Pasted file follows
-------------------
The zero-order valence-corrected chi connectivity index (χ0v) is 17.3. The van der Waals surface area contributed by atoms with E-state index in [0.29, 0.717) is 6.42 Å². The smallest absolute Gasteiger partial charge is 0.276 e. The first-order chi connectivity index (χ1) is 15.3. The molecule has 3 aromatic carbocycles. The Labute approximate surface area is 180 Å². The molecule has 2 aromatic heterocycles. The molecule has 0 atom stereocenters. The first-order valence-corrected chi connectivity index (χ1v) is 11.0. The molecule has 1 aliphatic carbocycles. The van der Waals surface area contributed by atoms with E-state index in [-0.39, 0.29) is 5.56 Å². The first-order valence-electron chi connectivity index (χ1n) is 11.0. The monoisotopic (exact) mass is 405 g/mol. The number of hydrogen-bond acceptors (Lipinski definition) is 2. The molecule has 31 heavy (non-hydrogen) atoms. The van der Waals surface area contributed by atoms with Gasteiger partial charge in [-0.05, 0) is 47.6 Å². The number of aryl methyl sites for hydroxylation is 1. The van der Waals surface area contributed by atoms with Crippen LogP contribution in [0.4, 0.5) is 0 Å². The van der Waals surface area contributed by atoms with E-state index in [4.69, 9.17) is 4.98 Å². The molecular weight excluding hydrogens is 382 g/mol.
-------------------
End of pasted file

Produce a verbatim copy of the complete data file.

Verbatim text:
The zero-order valence-corrected chi connectivity index (χ0v) is 17.3. The van der Waals surface area contributed by atoms with E-state index in [0.29, 0.717) is 6.42 Å². The smallest absolute Gasteiger partial charge is 0.276 e. The first-order chi connectivity index (χ1) is 15.3. The molecule has 3 aromatic carbocycles. The Labute approximate surface area is 180 Å². The molecule has 2 aromatic heterocycles. The molecule has 0 atom stereocenters. The first-order valence-corrected chi connectivity index (χ1v) is 11.0. The molecule has 1 aliphatic carbocycles. The van der Waals surface area contributed by atoms with E-state index in [-0.39, 0.29) is 5.56 Å². The first-order valence-electron chi connectivity index (χ1n) is 11.0. The monoisotopic (exact) mass is 405 g/mol. The number of hydrogen-bond acceptors (Lipinski definition) is 2. The molecule has 31 heavy (non-hydrogen) atoms. The van der Waals surface area contributed by atoms with Gasteiger partial charge in [-0.05, 0) is 47.6 Å². The number of aryl methyl sites for hydroxylation is 1. The van der Waals surface area contributed by atoms with Crippen LogP contribution in [0.4, 0.5) is 0 Å². The van der Waals surface area contributed by atoms with E-state index in [4.69, 9.17) is 4.98 Å². The molecular weight excluding hydrogens is 382 g/mol.